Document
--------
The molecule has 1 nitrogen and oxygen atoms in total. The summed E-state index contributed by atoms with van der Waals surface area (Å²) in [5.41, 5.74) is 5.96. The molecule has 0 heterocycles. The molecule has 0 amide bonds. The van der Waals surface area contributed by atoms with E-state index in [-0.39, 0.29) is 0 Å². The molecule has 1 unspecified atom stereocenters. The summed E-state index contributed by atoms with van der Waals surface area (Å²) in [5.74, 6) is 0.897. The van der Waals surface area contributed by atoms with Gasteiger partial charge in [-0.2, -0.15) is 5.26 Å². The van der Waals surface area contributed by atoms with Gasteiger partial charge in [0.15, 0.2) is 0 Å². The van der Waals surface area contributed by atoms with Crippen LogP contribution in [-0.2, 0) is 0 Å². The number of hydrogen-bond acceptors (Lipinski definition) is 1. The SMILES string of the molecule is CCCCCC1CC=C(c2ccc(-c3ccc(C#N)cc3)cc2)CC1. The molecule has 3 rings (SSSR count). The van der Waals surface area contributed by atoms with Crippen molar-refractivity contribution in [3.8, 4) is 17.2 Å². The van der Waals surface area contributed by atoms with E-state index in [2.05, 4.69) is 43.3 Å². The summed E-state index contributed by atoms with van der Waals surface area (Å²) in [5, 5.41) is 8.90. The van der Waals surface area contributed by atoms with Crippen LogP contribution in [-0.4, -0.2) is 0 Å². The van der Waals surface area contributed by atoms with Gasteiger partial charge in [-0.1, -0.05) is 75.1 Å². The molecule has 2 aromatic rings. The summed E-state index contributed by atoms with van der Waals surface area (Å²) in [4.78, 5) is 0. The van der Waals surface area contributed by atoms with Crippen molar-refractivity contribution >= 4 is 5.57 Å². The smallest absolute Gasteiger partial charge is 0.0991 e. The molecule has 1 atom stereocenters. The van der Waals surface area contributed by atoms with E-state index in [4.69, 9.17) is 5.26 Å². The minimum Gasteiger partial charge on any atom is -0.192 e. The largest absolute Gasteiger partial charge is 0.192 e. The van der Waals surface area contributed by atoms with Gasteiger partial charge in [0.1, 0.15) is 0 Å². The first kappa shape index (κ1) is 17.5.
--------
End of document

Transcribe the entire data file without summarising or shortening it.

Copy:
The molecule has 1 nitrogen and oxygen atoms in total. The summed E-state index contributed by atoms with van der Waals surface area (Å²) in [5.41, 5.74) is 5.96. The molecule has 0 heterocycles. The molecule has 0 amide bonds. The van der Waals surface area contributed by atoms with E-state index in [-0.39, 0.29) is 0 Å². The molecule has 1 unspecified atom stereocenters. The summed E-state index contributed by atoms with van der Waals surface area (Å²) in [5.74, 6) is 0.897. The van der Waals surface area contributed by atoms with Gasteiger partial charge in [-0.2, -0.15) is 5.26 Å². The van der Waals surface area contributed by atoms with Gasteiger partial charge in [0.15, 0.2) is 0 Å². The van der Waals surface area contributed by atoms with Crippen LogP contribution in [-0.2, 0) is 0 Å². The number of hydrogen-bond acceptors (Lipinski definition) is 1. The SMILES string of the molecule is CCCCCC1CC=C(c2ccc(-c3ccc(C#N)cc3)cc2)CC1. The molecule has 3 rings (SSSR count). The van der Waals surface area contributed by atoms with Crippen molar-refractivity contribution in [3.8, 4) is 17.2 Å². The van der Waals surface area contributed by atoms with E-state index in [2.05, 4.69) is 43.3 Å². The summed E-state index contributed by atoms with van der Waals surface area (Å²) in [5, 5.41) is 8.90. The van der Waals surface area contributed by atoms with Crippen LogP contribution in [-0.4, -0.2) is 0 Å². The van der Waals surface area contributed by atoms with Gasteiger partial charge in [-0.1, -0.05) is 75.1 Å². The molecule has 2 aromatic rings. The summed E-state index contributed by atoms with van der Waals surface area (Å²) in [4.78, 5) is 0. The van der Waals surface area contributed by atoms with Crippen molar-refractivity contribution >= 4 is 5.57 Å². The smallest absolute Gasteiger partial charge is 0.0991 e. The molecule has 1 atom stereocenters. The van der Waals surface area contributed by atoms with E-state index in [4.69, 9.17) is 5.26 Å². The minimum Gasteiger partial charge on any atom is -0.192 e. The largest absolute Gasteiger partial charge is 0.192 e. The van der Waals surface area contributed by atoms with Gasteiger partial charge in [0.1, 0.15) is 0 Å². The first kappa shape index (κ1) is 17.5.